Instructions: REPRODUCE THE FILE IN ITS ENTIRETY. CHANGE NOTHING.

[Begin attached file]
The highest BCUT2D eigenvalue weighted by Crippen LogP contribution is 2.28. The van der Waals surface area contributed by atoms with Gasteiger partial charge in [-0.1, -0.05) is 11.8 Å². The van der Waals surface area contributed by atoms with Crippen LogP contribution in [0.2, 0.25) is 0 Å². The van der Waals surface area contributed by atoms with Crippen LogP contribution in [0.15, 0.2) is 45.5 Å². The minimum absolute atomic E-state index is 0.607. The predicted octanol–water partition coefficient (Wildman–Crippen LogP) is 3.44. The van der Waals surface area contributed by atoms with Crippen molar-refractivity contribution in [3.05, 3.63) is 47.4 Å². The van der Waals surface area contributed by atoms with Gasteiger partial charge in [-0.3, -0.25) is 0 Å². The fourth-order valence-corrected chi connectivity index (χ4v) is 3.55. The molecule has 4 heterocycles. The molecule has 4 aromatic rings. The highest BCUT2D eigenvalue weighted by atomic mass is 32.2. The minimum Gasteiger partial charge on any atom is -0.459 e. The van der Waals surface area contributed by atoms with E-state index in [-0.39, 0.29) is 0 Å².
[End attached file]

The highest BCUT2D eigenvalue weighted by Crippen LogP contribution is 2.28. The van der Waals surface area contributed by atoms with Gasteiger partial charge in [-0.1, -0.05) is 11.8 Å². The van der Waals surface area contributed by atoms with Crippen LogP contribution in [0.2, 0.25) is 0 Å². The van der Waals surface area contributed by atoms with Crippen LogP contribution in [0.15, 0.2) is 45.5 Å². The minimum absolute atomic E-state index is 0.607. The predicted octanol–water partition coefficient (Wildman–Crippen LogP) is 3.44. The van der Waals surface area contributed by atoms with Crippen molar-refractivity contribution in [3.05, 3.63) is 47.4 Å². The van der Waals surface area contributed by atoms with Gasteiger partial charge in [-0.3, -0.25) is 0 Å². The fourth-order valence-corrected chi connectivity index (χ4v) is 3.55. The molecule has 4 heterocycles. The molecule has 4 aromatic rings. The highest BCUT2D eigenvalue weighted by atomic mass is 32.2. The minimum Gasteiger partial charge on any atom is -0.459 e. The van der Waals surface area contributed by atoms with E-state index in [-0.39, 0.29) is 0 Å².